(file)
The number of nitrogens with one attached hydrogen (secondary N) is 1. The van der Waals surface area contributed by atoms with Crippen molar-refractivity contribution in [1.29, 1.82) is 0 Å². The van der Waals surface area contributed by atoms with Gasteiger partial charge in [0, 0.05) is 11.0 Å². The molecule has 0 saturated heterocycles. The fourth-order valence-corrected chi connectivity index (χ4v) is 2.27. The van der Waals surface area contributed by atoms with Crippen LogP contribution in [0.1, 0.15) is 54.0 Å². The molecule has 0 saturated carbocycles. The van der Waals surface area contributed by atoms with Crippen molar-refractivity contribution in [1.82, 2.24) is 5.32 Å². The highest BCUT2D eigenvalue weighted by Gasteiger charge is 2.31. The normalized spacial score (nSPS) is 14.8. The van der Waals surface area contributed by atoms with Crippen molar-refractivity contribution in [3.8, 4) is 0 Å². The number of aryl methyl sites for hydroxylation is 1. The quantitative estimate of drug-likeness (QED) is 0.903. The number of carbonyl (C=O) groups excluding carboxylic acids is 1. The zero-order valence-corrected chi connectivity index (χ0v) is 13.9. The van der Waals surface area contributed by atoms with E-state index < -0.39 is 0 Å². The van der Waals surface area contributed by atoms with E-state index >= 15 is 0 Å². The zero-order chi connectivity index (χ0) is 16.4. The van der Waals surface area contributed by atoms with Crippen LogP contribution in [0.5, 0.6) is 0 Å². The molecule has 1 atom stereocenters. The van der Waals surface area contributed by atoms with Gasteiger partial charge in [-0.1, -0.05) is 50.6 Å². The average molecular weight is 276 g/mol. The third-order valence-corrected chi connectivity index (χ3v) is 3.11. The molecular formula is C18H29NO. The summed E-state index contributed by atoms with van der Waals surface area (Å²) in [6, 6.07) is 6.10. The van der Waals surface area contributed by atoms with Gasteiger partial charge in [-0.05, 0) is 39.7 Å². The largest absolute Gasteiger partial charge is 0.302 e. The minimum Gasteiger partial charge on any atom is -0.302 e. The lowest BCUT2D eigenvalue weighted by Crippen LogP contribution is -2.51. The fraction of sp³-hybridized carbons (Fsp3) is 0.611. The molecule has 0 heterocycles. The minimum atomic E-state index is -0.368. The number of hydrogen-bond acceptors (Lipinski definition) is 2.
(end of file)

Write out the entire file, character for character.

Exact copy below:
The number of nitrogens with one attached hydrogen (secondary N) is 1. The van der Waals surface area contributed by atoms with Crippen molar-refractivity contribution in [1.29, 1.82) is 0 Å². The van der Waals surface area contributed by atoms with Gasteiger partial charge in [0, 0.05) is 11.0 Å². The molecule has 0 saturated heterocycles. The fourth-order valence-corrected chi connectivity index (χ4v) is 2.27. The van der Waals surface area contributed by atoms with Crippen LogP contribution in [0.1, 0.15) is 54.0 Å². The molecule has 0 saturated carbocycles. The van der Waals surface area contributed by atoms with Crippen molar-refractivity contribution in [1.82, 2.24) is 5.32 Å². The highest BCUT2D eigenvalue weighted by Gasteiger charge is 2.31. The normalized spacial score (nSPS) is 14.8. The van der Waals surface area contributed by atoms with Crippen molar-refractivity contribution in [3.8, 4) is 0 Å². The number of aryl methyl sites for hydroxylation is 1. The quantitative estimate of drug-likeness (QED) is 0.903. The number of carbonyl (C=O) groups excluding carboxylic acids is 1. The zero-order valence-corrected chi connectivity index (χ0v) is 13.9. The van der Waals surface area contributed by atoms with E-state index < -0.39 is 0 Å². The van der Waals surface area contributed by atoms with E-state index >= 15 is 0 Å². The zero-order chi connectivity index (χ0) is 16.4. The van der Waals surface area contributed by atoms with Crippen LogP contribution in [0.5, 0.6) is 0 Å². The molecule has 1 atom stereocenters. The van der Waals surface area contributed by atoms with Gasteiger partial charge in [-0.1, -0.05) is 50.6 Å². The average molecular weight is 276 g/mol. The third-order valence-corrected chi connectivity index (χ3v) is 3.11. The molecular formula is C18H29NO. The summed E-state index contributed by atoms with van der Waals surface area (Å²) in [6, 6.07) is 6.10. The van der Waals surface area contributed by atoms with Gasteiger partial charge in [-0.05, 0) is 39.7 Å². The largest absolute Gasteiger partial charge is 0.302 e. The minimum Gasteiger partial charge on any atom is -0.302 e. The lowest BCUT2D eigenvalue weighted by Crippen LogP contribution is -2.51. The fraction of sp³-hybridized carbons (Fsp3) is 0.611. The molecule has 0 heterocycles. The minimum atomic E-state index is -0.368. The number of hydrogen-bond acceptors (Lipinski definition) is 2.